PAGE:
The Federal Trade Commission's Use of Evidence to Determine Deception

ABSTRACT - A census of 3,337 advertising decisions from 1916 to 1973 was conducted to test the conventional wisdom that the FTC relies heavily upon its own supposed "expertise" in determining that deception exists. While the data bear this out for the overall 58-year period, they also show trends toward using evidence from outside sources. Consumer testimony and consumer surveys have been relied upon in more than half the cases of the 1970s.


Michael T. Brandt and Ivan L. Preston (1977) ,"The Federal Trade Commission's Use of Evidence to Determine Deception", in NA - Advances in Consumer Research Volume 04, eds. William D. Perreault, Jr., Atlanta, GA : Association for Consumer Research, Pages: 197-203.

Advances in Consumer Research Volume 4, 1977   Pages 197-203


Michael T. Brandt, Vinyl Plastics, Inc.

Ivan L. Preston, University of Wisconsin-Madison

[Based on a thesis by the first author (Brandt, 1975), directed by the second author. The article also appears in the Journal of Marketing, 41 (January 1977).]


A census of 3,337 advertising decisions from 1916 to 1973 was conducted to test the conventional wisdom that the FTC relies heavily upon its own supposed "expertise" in determining that deception exists. While the data bear this out for the overall 58-year period, they also show trends toward using evidence from outside sources. Consumer testimony and consumer surveys have been relied upon in more than half the cases of the 1970s.


Upon what evidence does the Federal Trade Commission decide that an advertisement or other sales representation has the capacity or tendency to deceive? This article reports a study that answers that question in the only conclusive (yet not previously done) way--by conducting a census of the 3,337 cases in which such decisions have been made from the FTC's beginnings to the present day (through 1973).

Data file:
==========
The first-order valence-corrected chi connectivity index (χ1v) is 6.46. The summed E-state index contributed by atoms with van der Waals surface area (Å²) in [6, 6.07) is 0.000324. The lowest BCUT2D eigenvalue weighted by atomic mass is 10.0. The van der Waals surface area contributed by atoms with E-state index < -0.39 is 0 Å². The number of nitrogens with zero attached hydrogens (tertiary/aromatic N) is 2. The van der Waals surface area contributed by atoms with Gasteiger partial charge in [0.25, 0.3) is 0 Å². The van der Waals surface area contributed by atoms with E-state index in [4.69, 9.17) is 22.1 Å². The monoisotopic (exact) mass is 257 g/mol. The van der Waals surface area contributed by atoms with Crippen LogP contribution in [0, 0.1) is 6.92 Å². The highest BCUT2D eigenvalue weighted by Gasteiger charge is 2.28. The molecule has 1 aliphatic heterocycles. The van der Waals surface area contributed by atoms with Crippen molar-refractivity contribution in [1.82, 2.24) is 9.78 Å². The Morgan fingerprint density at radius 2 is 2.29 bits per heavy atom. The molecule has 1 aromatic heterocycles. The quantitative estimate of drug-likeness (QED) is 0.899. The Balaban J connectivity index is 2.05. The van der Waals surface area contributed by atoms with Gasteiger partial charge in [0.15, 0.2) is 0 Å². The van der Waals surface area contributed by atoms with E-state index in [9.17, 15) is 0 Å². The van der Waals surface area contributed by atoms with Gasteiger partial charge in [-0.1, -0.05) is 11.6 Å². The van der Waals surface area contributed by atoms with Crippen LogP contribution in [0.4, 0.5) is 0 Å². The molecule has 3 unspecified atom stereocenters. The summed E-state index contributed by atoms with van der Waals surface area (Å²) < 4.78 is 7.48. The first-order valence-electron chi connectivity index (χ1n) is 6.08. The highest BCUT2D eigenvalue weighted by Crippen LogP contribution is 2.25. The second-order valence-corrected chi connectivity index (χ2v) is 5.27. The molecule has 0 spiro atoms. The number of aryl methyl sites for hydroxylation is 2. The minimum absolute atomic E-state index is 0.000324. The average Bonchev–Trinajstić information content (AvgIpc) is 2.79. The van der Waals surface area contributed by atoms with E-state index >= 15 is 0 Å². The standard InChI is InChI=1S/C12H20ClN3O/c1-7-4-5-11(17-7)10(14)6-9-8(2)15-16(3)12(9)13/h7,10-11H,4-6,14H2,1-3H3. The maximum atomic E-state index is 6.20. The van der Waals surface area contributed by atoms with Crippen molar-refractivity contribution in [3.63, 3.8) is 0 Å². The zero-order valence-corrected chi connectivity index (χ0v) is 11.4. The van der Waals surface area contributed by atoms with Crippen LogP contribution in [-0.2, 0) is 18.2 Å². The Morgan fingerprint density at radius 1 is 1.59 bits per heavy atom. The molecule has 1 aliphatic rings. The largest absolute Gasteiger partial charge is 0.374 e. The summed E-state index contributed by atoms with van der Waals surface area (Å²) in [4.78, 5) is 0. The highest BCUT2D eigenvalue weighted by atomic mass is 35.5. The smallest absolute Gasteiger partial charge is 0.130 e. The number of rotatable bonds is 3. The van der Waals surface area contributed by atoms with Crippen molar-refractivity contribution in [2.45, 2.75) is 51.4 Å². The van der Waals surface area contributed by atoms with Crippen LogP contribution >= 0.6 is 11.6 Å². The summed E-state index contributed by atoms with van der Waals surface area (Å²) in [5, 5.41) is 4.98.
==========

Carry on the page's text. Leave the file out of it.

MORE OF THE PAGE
The study reveals that the conventional wisdom about the Commission's uses of evidence, while accurate as a generalization across the entire 58-year period, is lacking in precision and is sparse in detail about the actually wide variety of categories of evidence employed. Furthermore, the conventional wisdom is essentially misleading with respect to the FTC's use of evidence in the 1970s, which has shown a considerable qualitative change.

Marketing people who rely on past assumptions thus are likely to err on the low side in assessing the degree of research sophistication evident in FTC cases today. Correction of this perception will not only give the Commission its due but could also aid the marketer in achieving a higher batting average in court.

Conventional Assumptions About FTC Uses of Evidence

Most observations on the type of evidence used by the FTC tut11 to what may be called the "internal-external" issue. Does the Commission stay "internal," concentrating on its own intuitive understanding of the presence of deception in the message? Or does it go "external," concentrating for example on testimony obtained directly from consumer witnesses? Since deception is clearly a behavioral event occurring within the consumer's m/nd, the crux of the issue is that "internal" evidence is no evidence at all to behaviorally oriented marketing people. The FTC therefore is likely to be held in low esteem and to be subjected to calls for reform by such people if they find it to be concentrating on an "internal" approach.

And that is what the conventional wisdom finds. The legal journals have established the viewpoint through statements such as Millstein's (1964) that "generally the Commission will find that an advertisement promises what the Commission itself believes it promises." Gellhorn (1969) scornfully describes "the 'evidence,' or more accurately, the lack of evidence supporting FTC findings of consumer understanding" (p. 564). LaRue (1971) observes that "Congress intended the Federal Trade Commission to be a body of experts," (p. 9) and that the FTC Act (1964) therefore provided that the Commission's findings of fact, if supported by evidence, shall be conclusive (p. 10). When asked to rule on whether supporting evidence indeed exists, the courts of appeal have adopted the habit of checking only on its existence and rarely questioning its type or quality. LaRue rues this omission because it results in "cases in which the presumption of evidence has saved the day for insufficiently supported Commission findings" (p. 31).